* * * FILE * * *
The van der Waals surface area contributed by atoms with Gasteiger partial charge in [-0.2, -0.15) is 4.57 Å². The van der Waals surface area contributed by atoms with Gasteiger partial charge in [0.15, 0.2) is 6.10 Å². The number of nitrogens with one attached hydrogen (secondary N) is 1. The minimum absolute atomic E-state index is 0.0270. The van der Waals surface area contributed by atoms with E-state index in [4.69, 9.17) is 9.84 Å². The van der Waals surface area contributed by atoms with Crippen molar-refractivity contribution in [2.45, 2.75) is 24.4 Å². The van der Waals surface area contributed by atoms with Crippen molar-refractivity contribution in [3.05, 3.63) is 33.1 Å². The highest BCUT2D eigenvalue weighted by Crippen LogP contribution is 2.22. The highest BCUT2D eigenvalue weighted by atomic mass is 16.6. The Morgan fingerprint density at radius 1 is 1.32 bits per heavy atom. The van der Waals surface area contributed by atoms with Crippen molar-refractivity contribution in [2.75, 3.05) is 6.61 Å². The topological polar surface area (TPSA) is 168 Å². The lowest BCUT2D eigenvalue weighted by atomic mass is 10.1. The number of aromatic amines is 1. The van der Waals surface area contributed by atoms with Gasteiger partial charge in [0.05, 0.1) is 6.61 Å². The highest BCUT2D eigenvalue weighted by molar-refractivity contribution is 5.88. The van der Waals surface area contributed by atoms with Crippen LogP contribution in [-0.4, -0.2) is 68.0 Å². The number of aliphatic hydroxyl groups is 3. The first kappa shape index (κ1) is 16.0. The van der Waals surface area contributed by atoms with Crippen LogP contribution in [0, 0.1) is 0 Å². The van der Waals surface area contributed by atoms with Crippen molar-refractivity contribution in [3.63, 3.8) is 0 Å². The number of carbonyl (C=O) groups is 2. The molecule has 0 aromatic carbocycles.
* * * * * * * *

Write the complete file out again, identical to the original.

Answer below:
The van der Waals surface area contributed by atoms with Gasteiger partial charge in [-0.2, -0.15) is 4.57 Å². The van der Waals surface area contributed by atoms with Gasteiger partial charge in [0.15, 0.2) is 6.10 Å². The number of nitrogens with one attached hydrogen (secondary N) is 1. The minimum absolute atomic E-state index is 0.0270. The van der Waals surface area contributed by atoms with E-state index in [4.69, 9.17) is 9.84 Å². The van der Waals surface area contributed by atoms with Crippen molar-refractivity contribution in [2.45, 2.75) is 24.4 Å². The van der Waals surface area contributed by atoms with Crippen molar-refractivity contribution in [3.05, 3.63) is 33.1 Å². The highest BCUT2D eigenvalue weighted by Crippen LogP contribution is 2.22. The highest BCUT2D eigenvalue weighted by atomic mass is 16.6. The Morgan fingerprint density at radius 1 is 1.32 bits per heavy atom. The van der Waals surface area contributed by atoms with Crippen molar-refractivity contribution in [2.75, 3.05) is 6.61 Å². The topological polar surface area (TPSA) is 168 Å². The lowest BCUT2D eigenvalue weighted by atomic mass is 10.1. The number of aromatic amines is 1. The van der Waals surface area contributed by atoms with Gasteiger partial charge in [0.05, 0.1) is 6.61 Å². The highest BCUT2D eigenvalue weighted by molar-refractivity contribution is 5.88. The van der Waals surface area contributed by atoms with Crippen LogP contribution in [-0.4, -0.2) is 68.0 Å². The number of aliphatic hydroxyl groups is 3. The first kappa shape index (κ1) is 16.0. The van der Waals surface area contributed by atoms with Crippen LogP contribution in [0, 0.1) is 0 Å². The van der Waals surface area contributed by atoms with Crippen molar-refractivity contribution in [3.63, 3.8) is 0 Å². The number of carbonyl (C=O) groups is 2. The molecule has 0 aromatic carbocycles.